4. The Self-regulatory model (United States, Japan, and Singapore) – this requires companies to abide by codes of practice as set by a company or group of companies as well as industry bodies, and/or independent bodies as a means to protect data.
One of the cornerstones of most of these legislation models rest on the fact that individuals would now have the right to determine who they give their personal information to, how it is collected, used, shared and discarded. Additionally many of these legislations also align themselves with several multinational privacy guidelines, directives, and frameworks. For example the Organization for Economic Cooperation and Development (OECD) Privacy Guidelines (1985), the European Union issued a Directive on Data Protection (1995) and the Asia-Pacific Economic Cooperation (APEC) Privacy Framework (2004).
Apart from legislative measures, another approach to protecting privacy is through the adoption of proactive rather than reactive measures. We are normally told by individuals who work in the field of IT or security that we can either have privacy or security, we can’t have both. “In other words enhanced surveillance and security would necessarily come at the expense of privacy or on the other hand, adding privacy controls would detract from system performance”. According to Dr. Cavoukain (Information Commissioner for Ontario), rather than adopting a combative paradigm to privacy protection, a more proactive model could be utilized, whereby adding privacy measures to technology need not weaken its functionally but rather enhance the overall design.
This in her words would create a win-win situation. However in order to achieve this sought of approach privacy must be proactively built into the system from the outset. She refers to this as concept as “Privacy by Design”.
In brief this concept “seeks to build in privacy – up front, right into the design specifications; into the architecture”; or as she refers “bake it in”. This can be achieved by adopting, what she refers to as “fair information practices” (FIPs) into the design, operation and management of information management systems”. For Dr. Cavoukain, Privacy by Design encompasses many elements in practice:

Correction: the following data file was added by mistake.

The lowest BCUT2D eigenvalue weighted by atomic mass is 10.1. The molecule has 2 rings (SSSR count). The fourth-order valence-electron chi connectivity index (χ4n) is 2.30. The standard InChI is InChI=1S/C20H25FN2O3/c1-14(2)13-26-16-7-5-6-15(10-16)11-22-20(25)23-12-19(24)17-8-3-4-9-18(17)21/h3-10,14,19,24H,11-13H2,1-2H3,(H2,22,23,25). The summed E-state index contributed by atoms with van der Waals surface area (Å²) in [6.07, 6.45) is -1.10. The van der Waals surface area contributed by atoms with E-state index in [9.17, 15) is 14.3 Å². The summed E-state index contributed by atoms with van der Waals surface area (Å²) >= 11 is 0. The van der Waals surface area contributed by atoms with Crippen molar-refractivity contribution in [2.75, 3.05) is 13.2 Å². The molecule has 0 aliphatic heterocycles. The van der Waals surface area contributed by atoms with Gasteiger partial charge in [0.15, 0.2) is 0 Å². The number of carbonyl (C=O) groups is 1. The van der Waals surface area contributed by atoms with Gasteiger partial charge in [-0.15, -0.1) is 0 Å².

· Recognition that privacy interests and concerns must be addressed;
· Application of basic principles expressing universal spheres of privacy protection;
· Early mitigation of privacy concerns when developing information technologies and systems, across the entire information life cycle;
· Need for qualified privacy leadership and/or professional input; and
· Adoption and integration of privacy-enhancing technologies (PETs).
The concept of Privacy by Design would therefore encourage organizations (both public and private) to ensure that as new systems (both electronic and hard copy) designed to collect and process information of a private nature are developed, privacy concerns are identified and addressed from the onset, rather than ignoring it or adding it on (usually as an additional cost) as an afterthought.
This paper has sought to highlight the impact advances in modern technology can have on an individual’s right to privacy. While we can all agree that these advances have greatly improved our way of life we can also acknowledge that it does pose a serious threat to the way ones personal information is utilized. So as it was in the time of Warren and Brandeis, so it is now and so it may continue to be in time to come. However through the enactment of specific legislation and the proactive approach of building in proper privacy safeguards into ones information infrastructure proper privacy safeguards can exist to ensure that one’s “right to privacy is maintained.
While some commentators may argue that that “privacy is dead” and the original definition of privacy as the “right to be left alone” may be utopian in nature, I am of the opinion that it is an ideal which we must continue to reach for. For to not may force us into a reality of George Orwell’s 1984, a reality I believe no one would want to imagine.